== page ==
But he can play tennis. Barazzutti, who reached the semifinals at Forest Hills last summer, has replaced Adriano Panatta as Italy's top player. His game revolves around extraordinary patience and resilience. At times he looks like the worst player in the world and seems ready to throw in the towel—and that is when he is dangerous. In his first-round match against second-seeded Brian Gottfried on Thursday evening, Barazzutti eked out a 6-4 win in the first set, then won only three games in the next two sets and appeared ready for elimination, frequently bouncing his racket on the court in disgust and lowering his head several more degrees.
Deceived by this display, Gottfried kept coming to the net, hitting what looked like good approach shots, only to have Barazzutti bazooka them back from awkward positions for winners. The evening ended with the Italian taking the final two sets 6-1, 6-3 and Gottfried sitting at the press conference with puzzled, narrowed eyes, wondering what went wrong. Asked to explain his turnaround, Barazzutti told the writers, "I talk with myself."
The following night Dibbs had him talking and swinging. Hitting his ground strokes better than at any time in his career, he made Barazzutti take three steps for every one of his. Dibbs' pressure was so relentless that only three times did Barazzutti win the opening point when Dibbs was serving. He spent most of the evening acting like a man trying to dodge machine-gun fire as Dibbs blasted away at the sidelines. Later Dibbs was asked if his game is still improving. "Well," he said. "I'm making more money each year." Added his mother Florence, who often joins her son at tournaments and long ago dismissed fears that he would someday be a tennis bum, "This is a wonderful Mother's Day present."
Mrs. Dibbs' reservations were understandable when you consider that Eddie barely can see over the net and only a ferocious appetite for practice and a fiercely combative personality have lifted him to the upper regions of his sport. Gerulaitis, on the other hand, is blessed with an abundance of talent, a bachelor's penchant for the good life—$4,500 wrist-watches, disco dancing with Cheryl Tiegs, designer clothing and customized stereo equipment. Lately, however, he has turned off his telephone and concentrated on his game. He came to Dallas primed to win, though he never had beaten Borg in eight previous matches, including five this year. "We're not worried about Borg," said Richard Weisman, Gerulaitis' friend and financial adviser. "The match that concerns me is the one against Raul Ramirez."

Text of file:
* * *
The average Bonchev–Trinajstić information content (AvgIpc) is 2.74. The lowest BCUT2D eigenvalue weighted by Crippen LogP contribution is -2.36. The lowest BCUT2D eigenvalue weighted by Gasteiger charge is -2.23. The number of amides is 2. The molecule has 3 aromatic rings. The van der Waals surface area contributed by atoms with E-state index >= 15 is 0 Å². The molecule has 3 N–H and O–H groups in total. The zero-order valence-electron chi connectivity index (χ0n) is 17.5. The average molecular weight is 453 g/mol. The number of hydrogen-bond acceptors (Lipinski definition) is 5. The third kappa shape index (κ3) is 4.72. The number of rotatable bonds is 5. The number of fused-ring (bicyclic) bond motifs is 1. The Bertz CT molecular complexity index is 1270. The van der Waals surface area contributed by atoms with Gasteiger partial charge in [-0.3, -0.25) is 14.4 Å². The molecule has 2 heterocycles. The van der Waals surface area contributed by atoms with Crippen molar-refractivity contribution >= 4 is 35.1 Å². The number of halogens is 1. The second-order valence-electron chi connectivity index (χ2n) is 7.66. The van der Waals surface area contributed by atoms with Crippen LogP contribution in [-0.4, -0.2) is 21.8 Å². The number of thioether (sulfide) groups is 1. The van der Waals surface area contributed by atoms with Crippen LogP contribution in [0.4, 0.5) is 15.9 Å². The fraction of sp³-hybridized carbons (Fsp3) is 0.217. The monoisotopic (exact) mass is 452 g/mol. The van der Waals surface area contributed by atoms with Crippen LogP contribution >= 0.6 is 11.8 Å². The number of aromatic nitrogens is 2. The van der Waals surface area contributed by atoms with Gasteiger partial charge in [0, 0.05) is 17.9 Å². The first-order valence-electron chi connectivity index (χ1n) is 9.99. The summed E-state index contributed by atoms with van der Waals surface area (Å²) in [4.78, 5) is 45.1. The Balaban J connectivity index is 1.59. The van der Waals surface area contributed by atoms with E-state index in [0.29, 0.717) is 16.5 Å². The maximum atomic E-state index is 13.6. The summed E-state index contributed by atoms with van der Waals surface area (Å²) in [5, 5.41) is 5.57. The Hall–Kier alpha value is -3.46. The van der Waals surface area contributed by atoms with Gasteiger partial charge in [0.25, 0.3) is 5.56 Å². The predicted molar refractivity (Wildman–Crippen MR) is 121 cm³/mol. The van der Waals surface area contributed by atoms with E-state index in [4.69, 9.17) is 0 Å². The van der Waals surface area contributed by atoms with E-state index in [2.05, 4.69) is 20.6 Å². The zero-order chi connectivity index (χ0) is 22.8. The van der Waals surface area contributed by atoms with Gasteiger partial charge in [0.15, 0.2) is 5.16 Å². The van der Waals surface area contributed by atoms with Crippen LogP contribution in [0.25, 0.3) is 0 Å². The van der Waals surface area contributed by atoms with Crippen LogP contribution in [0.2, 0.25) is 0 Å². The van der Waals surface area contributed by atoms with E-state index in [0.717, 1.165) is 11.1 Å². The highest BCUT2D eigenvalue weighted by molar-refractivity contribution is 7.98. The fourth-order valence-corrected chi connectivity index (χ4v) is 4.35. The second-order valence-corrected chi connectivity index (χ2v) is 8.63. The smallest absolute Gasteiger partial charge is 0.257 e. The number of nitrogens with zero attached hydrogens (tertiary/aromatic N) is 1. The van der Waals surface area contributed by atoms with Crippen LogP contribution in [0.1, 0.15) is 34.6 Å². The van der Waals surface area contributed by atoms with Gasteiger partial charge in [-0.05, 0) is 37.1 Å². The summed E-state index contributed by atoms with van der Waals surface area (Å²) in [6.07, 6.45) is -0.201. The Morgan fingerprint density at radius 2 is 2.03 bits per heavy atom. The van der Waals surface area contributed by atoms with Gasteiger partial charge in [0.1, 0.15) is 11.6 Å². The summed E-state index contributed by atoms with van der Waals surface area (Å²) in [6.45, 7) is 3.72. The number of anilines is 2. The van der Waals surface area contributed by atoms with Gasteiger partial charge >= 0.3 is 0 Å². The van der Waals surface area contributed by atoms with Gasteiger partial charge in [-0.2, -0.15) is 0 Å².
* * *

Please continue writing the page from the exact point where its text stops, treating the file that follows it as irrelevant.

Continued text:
Ramirez was Gerulaitis' opening opponent and after losing the first three points, and double-faulting twice, Gerulaitis reached in his pocket, pulled out his hotel room key and flung it to the sidelines. "I was trying for three girls in the first row but I was a little short," he joked later. That was his first and last antic of the night, however. He came back to win the opening game, and although he double-faulted 14 times, he won 6-1, 2-6, 6-2, 6-1, picking off Ramirez' passing shots at the net and flicking them away for winners as easily as he handles flirtations.
Borg's talent, however, is such that he can turn a close match into a rout, as he did in the tournament's opening round when he destroyed Dick Stockton 4-6, 6-2, 6-1, 6-0. "I never knew where the ball was going," sighed Stockton. "If the match had lasted much longer I would have needed my catcher's equipment. He was hitting so hard that I was being pushed back into the fence."
The display enhanced Borg's role as the tournament favorite, but on Thursday, practicing with Barazzutti, his right thumb began to throb so much that he could not grip his racket and hurried off to the doctor for treatment. By Friday the thumb was still painful and Borg withdrew, necessitating a quick phone call by Weisman. Despite an outward display of confidence, Gerulaitis, his father and Weisman had failed to bring tuxedos with them for Lamar Hunt's tournament ball on Saturday night.
Only a few years ago, pro tennis and tuxedos mixed about as well as oil and water. Then Lamar Hunt came along to make everybody a millionaire.